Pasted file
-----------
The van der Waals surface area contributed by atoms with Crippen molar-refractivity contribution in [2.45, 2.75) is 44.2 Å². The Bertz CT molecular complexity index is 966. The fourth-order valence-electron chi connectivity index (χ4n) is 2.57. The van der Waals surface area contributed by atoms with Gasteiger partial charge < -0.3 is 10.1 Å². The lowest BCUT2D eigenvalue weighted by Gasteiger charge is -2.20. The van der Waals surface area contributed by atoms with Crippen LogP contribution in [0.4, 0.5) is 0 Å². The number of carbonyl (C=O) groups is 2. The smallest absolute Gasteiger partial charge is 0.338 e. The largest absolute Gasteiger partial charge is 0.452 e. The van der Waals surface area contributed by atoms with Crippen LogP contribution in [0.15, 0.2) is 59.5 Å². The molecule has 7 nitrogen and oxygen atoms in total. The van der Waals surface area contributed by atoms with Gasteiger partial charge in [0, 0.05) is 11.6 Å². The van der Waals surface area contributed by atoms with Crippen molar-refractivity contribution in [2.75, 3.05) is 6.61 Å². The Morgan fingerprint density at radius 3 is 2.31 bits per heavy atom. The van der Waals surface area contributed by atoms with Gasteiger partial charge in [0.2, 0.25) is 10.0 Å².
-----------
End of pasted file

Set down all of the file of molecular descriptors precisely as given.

The van der Waals surface area contributed by atoms with Crippen molar-refractivity contribution in [2.45, 2.75) is 44.2 Å². The Bertz CT molecular complexity index is 966. The fourth-order valence-electron chi connectivity index (χ4n) is 2.57. The van der Waals surface area contributed by atoms with Gasteiger partial charge < -0.3 is 10.1 Å². The lowest BCUT2D eigenvalue weighted by Gasteiger charge is -2.20. The van der Waals surface area contributed by atoms with Crippen LogP contribution in [0.4, 0.5) is 0 Å². The number of carbonyl (C=O) groups is 2. The smallest absolute Gasteiger partial charge is 0.338 e. The largest absolute Gasteiger partial charge is 0.452 e. The van der Waals surface area contributed by atoms with Crippen LogP contribution in [0.15, 0.2) is 59.5 Å². The molecule has 7 nitrogen and oxygen atoms in total. The van der Waals surface area contributed by atoms with Gasteiger partial charge in [0, 0.05) is 11.6 Å². The van der Waals surface area contributed by atoms with Crippen molar-refractivity contribution in [2.75, 3.05) is 6.61 Å². The Morgan fingerprint density at radius 3 is 2.31 bits per heavy atom. The van der Waals surface area contributed by atoms with Gasteiger partial charge in [0.2, 0.25) is 10.0 Å².